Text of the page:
What are you currently reading?

Desa

Active member
Posts: 29
Oh, glad to discover a reading club of sorts here!

Might pick up interesting books that way. :D

Currently reading Platonov's Chevengur, but in dutch. It is about a russian man growing up in the time of the Revolution thundering across the land, after a prologue of sorts which I think I just finished, the summarization tells me they will send him through the hinterland of the young Soviet Union, and there he will stumble on the village Chevengur where communism somehow has started to establish itself. But Stalin hated it because of its anarchic spirit and critical look on the failures and tensions of soviet communism, and yet the writer also believed in communism. So that tension appeals to me.

So far, I like it. The writing meanders like a slow, ponderous and mighty stream, it tends to focus on one person, but it flashes at times to other people's perspective with ease. There is a weird, soft humorous and existential concern to it about the struggle and suffering of people the protagonist meets on his journey. It aches, and believes things should be better. But it also doesn't convey people as heroic, rather, they are petty, confused and contradictory all the time.

Curious to see what things will be in Chevengur.
 

lilybilly

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Posts: 13
I'm reading Red Queen by Victoria Aveyard. This was a book we picked for book club (I didn't finish it like usual 😭). It's... ok. I like it enough to finish it, but I'm at about 90% and I don't think I'll pick up the next one.

Also reading One Piece as per my brother's request, though I really need to read the next volume. I'm only at like volume 5.

The Blade Itself is another book I started recently. I really want to like it but I haven't had the motivation to finish it. I'm definitely gonna make an effort to actually get through it all the way, and maybe start the next in the series. Sometimes I just need time to take in the world and characters before I like the book lol

And when I get done with those books I'm gonna pick up Fool's Fate by Robin Hobb!! I'm incredibly excited to get back into the series but I'm also not ready to get done with Tawny Man lol. God, if you guys like fantasy but haven't read Realm of the Elderlings you HAVE TO!! It's top tier fr, 10/10 I adore this series with every part of my soul
 

Maegaranthelas

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Bard from The Netherlands
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Posts: 555
"I sing and I know things"
I finally cycled back to reading this month, so I have finished two books in the past week.
Jeff Goodell's The Water Will Come details the past, current, and likely or potential future of flooding due to catastrophic climate change. It charts some of the many cities that will be (and often already are) being inundated as well as what they are attempting to stop the water (and the flaws in their plans). Very sobering, and I appreciate that it's not limited to a western experience.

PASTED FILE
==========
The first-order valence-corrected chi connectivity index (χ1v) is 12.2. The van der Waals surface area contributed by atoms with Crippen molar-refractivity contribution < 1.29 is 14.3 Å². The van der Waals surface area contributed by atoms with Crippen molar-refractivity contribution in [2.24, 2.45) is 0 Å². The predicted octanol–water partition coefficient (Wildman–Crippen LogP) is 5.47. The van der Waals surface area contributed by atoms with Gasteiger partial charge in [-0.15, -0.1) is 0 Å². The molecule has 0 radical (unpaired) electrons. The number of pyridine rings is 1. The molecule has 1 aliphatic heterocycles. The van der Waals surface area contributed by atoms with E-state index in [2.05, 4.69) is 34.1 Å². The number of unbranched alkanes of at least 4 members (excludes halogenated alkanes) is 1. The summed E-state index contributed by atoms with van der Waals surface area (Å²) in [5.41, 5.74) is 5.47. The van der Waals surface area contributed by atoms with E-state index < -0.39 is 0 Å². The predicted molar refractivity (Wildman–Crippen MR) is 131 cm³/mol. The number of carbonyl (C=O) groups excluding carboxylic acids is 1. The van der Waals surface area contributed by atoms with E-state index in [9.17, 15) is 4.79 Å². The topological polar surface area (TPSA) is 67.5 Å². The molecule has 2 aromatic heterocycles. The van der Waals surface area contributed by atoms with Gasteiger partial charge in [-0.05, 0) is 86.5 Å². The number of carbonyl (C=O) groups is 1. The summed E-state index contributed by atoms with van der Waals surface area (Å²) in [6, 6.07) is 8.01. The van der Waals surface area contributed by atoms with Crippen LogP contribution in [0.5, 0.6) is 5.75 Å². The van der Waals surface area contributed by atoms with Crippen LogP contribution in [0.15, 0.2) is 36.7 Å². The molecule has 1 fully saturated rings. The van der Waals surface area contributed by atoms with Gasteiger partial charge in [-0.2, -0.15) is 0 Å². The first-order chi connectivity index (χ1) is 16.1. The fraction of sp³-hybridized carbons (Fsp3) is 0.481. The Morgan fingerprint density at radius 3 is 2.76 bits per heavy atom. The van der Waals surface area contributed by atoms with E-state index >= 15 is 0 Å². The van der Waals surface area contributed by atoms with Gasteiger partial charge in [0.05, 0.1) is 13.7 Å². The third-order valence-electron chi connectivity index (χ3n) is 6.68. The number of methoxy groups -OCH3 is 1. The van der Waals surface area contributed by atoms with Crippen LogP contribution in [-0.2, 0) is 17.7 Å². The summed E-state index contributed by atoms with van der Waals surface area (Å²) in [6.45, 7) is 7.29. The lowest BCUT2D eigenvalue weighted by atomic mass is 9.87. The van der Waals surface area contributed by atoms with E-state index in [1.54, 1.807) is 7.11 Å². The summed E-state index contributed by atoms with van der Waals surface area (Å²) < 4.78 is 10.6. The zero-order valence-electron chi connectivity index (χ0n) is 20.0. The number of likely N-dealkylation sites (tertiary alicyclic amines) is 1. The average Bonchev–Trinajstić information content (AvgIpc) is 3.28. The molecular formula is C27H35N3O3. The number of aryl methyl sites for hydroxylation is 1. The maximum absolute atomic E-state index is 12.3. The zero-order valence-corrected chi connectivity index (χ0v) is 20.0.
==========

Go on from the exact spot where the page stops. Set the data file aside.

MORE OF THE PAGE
I also read N K Jemisin's The Obelisk Gate, part two of the Broken Earth trilogy. Once again, a fantastic piece of fiction, and I look forward to the next. I love it when books cause you to make noises when you finally understand where a story thread is going xD
 

AquaMarie

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Paladin from Texas, USA
Pronouns: she/her
Posts: 149
"If there is magic on this planet, it is contained in water."
@Maegaranthelas Oh, The Water Will Come sounds really interesting! I'll add that one to my to-read shelf on Goodreads (with the other 615 books I want to read:shock:). Thanks for the rec!

Currently re-reading the Wayward Children series by Seanan McGuire before diving into Mislaid in Parts Half-Known. I'll admit, I enjoyed the first 4 books of the series more than the next three, but the concept and the characters in the whole series are so fun! I'm looking forward to the latest one.
 

elie

Member
Bard from Europe
Posts: 16
I also read N K Jemisin's The Obelisk Gate, part two of the Broken Earth trilogy. Once again, a fantastic piece of fiction, and I look forward to the next. I love it when books cause you to make noises when you finally understand where a story thread is going xD
Ooooooooooooooooohhh! I loved this series! I avidly listened to it while running a couple of years ago.

(I also enjoyed The Rage of Dragons by Evan Winter very much, if you ever are interested in African adult fantasy.)

I am currently reading Le fantôme du Vicaire, by Eric Fouassier. It's about a 19th century inspector that examines paranormal cases. I haven't read that far just yet.

The never-ending Carthage is still somewhere, gathering dust.
 
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Maegaranthelas